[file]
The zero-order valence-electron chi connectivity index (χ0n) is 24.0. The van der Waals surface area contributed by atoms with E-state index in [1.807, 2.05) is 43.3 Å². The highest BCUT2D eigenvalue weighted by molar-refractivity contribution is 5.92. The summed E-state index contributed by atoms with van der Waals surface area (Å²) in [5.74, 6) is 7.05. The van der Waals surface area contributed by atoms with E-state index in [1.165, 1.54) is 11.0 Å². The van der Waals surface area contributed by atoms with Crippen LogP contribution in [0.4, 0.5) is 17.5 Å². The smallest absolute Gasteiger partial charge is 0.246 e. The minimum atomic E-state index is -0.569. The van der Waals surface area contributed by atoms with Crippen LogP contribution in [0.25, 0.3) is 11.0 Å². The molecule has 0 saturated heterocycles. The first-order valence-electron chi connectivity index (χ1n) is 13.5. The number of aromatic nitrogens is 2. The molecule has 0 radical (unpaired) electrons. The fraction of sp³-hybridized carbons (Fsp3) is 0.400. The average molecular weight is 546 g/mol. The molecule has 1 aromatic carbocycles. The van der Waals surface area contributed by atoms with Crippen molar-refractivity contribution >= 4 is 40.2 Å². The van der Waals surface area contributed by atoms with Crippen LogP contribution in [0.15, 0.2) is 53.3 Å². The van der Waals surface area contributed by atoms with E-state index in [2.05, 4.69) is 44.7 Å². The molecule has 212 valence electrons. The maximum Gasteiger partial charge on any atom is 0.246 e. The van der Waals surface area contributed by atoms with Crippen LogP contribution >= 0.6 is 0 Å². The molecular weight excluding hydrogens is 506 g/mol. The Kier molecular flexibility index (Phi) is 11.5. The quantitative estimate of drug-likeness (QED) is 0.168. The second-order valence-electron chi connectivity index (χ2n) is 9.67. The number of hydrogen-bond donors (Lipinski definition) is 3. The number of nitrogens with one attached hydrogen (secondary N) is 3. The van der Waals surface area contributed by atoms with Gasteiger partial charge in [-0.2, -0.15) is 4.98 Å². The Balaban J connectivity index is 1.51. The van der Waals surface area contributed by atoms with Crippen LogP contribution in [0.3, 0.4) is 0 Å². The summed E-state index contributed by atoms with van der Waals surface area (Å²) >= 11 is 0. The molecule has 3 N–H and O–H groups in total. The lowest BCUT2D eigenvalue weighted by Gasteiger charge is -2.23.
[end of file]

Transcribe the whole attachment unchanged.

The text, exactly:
The zero-order valence-electron chi connectivity index (χ0n) is 24.0. The van der Waals surface area contributed by atoms with E-state index in [1.807, 2.05) is 43.3 Å². The highest BCUT2D eigenvalue weighted by molar-refractivity contribution is 5.92. The summed E-state index contributed by atoms with van der Waals surface area (Å²) in [5.74, 6) is 7.05. The van der Waals surface area contributed by atoms with E-state index in [1.165, 1.54) is 11.0 Å². The van der Waals surface area contributed by atoms with Crippen LogP contribution in [0.4, 0.5) is 17.5 Å². The smallest absolute Gasteiger partial charge is 0.246 e. The minimum atomic E-state index is -0.569. The van der Waals surface area contributed by atoms with Crippen LogP contribution in [0.25, 0.3) is 11.0 Å². The molecule has 0 saturated heterocycles. The first-order valence-electron chi connectivity index (χ1n) is 13.5. The number of aromatic nitrogens is 2. The molecule has 0 radical (unpaired) electrons. The fraction of sp³-hybridized carbons (Fsp3) is 0.400. The average molecular weight is 546 g/mol. The molecule has 1 aromatic carbocycles. The van der Waals surface area contributed by atoms with Crippen molar-refractivity contribution >= 4 is 40.2 Å². The van der Waals surface area contributed by atoms with Crippen LogP contribution in [0.15, 0.2) is 53.3 Å². The van der Waals surface area contributed by atoms with E-state index in [2.05, 4.69) is 44.7 Å². The molecule has 212 valence electrons. The maximum Gasteiger partial charge on any atom is 0.246 e. The van der Waals surface area contributed by atoms with Crippen LogP contribution >= 0.6 is 0 Å². The molecular weight excluding hydrogens is 506 g/mol. The Kier molecular flexibility index (Phi) is 11.5. The quantitative estimate of drug-likeness (QED) is 0.168. The second-order valence-electron chi connectivity index (χ2n) is 9.67. The number of hydrogen-bond donors (Lipinski definition) is 3. The number of nitrogens with one attached hydrogen (secondary N) is 3. The van der Waals surface area contributed by atoms with Gasteiger partial charge in [-0.2, -0.15) is 4.98 Å². The Balaban J connectivity index is 1.51. The van der Waals surface area contributed by atoms with Crippen LogP contribution in [0.3, 0.4) is 0 Å². The summed E-state index contributed by atoms with van der Waals surface area (Å²) >= 11 is 0. The molecule has 3 N–H and O–H groups in total. The lowest BCUT2D eigenvalue weighted by Gasteiger charge is -2.23.